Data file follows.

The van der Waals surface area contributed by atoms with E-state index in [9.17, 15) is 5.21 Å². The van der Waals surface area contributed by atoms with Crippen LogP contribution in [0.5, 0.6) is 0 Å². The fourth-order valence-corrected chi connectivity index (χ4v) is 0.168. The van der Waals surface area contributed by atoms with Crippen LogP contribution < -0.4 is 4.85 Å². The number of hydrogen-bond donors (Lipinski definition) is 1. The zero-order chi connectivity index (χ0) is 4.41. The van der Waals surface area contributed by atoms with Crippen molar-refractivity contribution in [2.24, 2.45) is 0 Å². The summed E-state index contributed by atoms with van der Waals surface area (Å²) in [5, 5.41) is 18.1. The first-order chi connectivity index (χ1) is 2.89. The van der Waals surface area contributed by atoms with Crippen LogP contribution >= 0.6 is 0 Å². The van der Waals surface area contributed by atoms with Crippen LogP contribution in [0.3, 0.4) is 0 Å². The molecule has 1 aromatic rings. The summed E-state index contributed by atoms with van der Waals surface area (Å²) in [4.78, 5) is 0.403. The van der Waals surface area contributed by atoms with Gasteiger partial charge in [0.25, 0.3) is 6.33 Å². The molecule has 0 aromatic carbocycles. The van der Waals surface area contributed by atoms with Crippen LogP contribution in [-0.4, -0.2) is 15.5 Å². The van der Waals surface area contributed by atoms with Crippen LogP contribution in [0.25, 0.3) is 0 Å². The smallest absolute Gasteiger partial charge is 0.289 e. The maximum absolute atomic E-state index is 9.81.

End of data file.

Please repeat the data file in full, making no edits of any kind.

The van der Waals surface area contributed by atoms with E-state index in [9.17, 15) is 5.21 Å². The van der Waals surface area contributed by atoms with Crippen LogP contribution in [0.5, 0.6) is 0 Å². The fourth-order valence-corrected chi connectivity index (χ4v) is 0.168. The van der Waals surface area contributed by atoms with Crippen LogP contribution < -0.4 is 4.85 Å². The number of hydrogen-bond donors (Lipinski definition) is 1. The zero-order chi connectivity index (χ0) is 4.41. The van der Waals surface area contributed by atoms with Crippen molar-refractivity contribution in [2.24, 2.45) is 0 Å². The summed E-state index contributed by atoms with van der Waals surface area (Å²) in [5, 5.41) is 18.1. The first-order chi connectivity index (χ1) is 2.89. The van der Waals surface area contributed by atoms with Crippen LogP contribution >= 0.6 is 0 Å². The van der Waals surface area contributed by atoms with Crippen LogP contribution in [0.3, 0.4) is 0 Å². The molecule has 1 aromatic rings. The summed E-state index contributed by atoms with van der Waals surface area (Å²) in [4.78, 5) is 0.403. The van der Waals surface area contributed by atoms with Gasteiger partial charge in [0.25, 0.3) is 6.33 Å². The molecule has 0 aromatic carbocycles. The van der Waals surface area contributed by atoms with Crippen LogP contribution in [-0.4, -0.2) is 15.5 Å². The van der Waals surface area contributed by atoms with Crippen LogP contribution in [0.25, 0.3) is 0 Å². The smallest absolute Gasteiger partial charge is 0.289 e. The maximum absolute atomic E-state index is 9.81.